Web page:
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Title: Colloidal metastability
Author: Sedgwick, Helen
Awarding Body: University of Edinburgh
Current Institution: University of Edinburgh
Date of Award: 2003
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The aggregation and gelation of colloidal systems has been studied using confocal microscopy. For a model colloid-polymer mixture in a density matched solvent, fluid and gel were found to be the only two phases observed for sufficiently short-ranged attractions. The experimental gel boundary in this system is associated with an ergodic to non-ergodic transition line. Starting from this ‘standard model’ the effects of charge and gravity on the gelation of colloidal systems have been explored. When the colloids in this aggregating system were charged, the electrostatic repulsion was found to stabilise the clusters against further growth. This results in a stable and equilibrium long-lived cluster phase. At sufficiently high inter-particle attraction the electrostatic repulsion is overcome and the clusters form a gel. The experimentally observed gel boundary is shifted to higher inter-particle attractions due to the charge on the particles. When gravity is introduced to the system sedimentation may prevent a gel from forming. The onset of gelation is marked by the formation of small clusters which grow and eventually form a gel. If the rate of sedimentation is faster than the rate of cluster growth a sample-spanning gel is not formed. The experimental gel boundary was observed at higher inter-particle attractions due to the presence of gravity. The phase behaviour of protein solutions has been studied. The addition of salt to a protein solution causes an effective attractive interaction between the proteins, and similarly to colloid-polymer mixtures non-equilibrium behaviour is observed at sufficiently high attractions. Optical microscopy revealed four regimes: gas-liquid phase separation, non-coalescing ‘beads’, large aggregates and transient gelation. The interaction between the gas-liquid binodal and the ergodic to non-ergodic transition line is found to be essential in understanding the non-equilibrium phase behaviour.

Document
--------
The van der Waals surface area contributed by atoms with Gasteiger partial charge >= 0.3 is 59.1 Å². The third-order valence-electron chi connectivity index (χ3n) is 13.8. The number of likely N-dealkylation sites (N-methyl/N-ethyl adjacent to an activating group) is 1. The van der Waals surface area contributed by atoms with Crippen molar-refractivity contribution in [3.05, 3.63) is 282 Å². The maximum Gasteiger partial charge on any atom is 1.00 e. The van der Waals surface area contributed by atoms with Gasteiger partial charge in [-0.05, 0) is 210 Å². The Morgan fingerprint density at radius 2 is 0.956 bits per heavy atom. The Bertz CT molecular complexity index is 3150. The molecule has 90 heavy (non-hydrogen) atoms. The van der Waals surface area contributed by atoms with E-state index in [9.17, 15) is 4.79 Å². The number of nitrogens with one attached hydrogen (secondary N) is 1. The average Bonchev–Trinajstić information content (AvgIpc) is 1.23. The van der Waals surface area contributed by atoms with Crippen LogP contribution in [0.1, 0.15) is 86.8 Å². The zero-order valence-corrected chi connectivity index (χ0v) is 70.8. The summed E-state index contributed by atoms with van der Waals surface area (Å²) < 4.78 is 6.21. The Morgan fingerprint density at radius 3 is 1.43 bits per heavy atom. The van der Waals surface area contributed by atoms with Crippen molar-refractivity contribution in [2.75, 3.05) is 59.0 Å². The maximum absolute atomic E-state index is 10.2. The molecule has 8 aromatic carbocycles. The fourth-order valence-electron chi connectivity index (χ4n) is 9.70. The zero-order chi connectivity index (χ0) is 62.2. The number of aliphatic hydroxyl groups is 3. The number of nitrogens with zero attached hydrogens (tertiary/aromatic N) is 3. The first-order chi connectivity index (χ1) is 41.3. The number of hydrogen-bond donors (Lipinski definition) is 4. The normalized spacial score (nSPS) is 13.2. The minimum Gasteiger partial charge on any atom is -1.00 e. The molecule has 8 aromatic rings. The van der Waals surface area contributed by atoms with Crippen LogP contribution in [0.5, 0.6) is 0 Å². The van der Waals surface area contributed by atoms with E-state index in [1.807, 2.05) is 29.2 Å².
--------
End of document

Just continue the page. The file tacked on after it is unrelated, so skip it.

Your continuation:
Supervisor: Not available Sponsor: Not available
Qualification Name: Thesis (Ph.D.) Qualification Level: Doctoral
EThOS ID:  DOI: Not available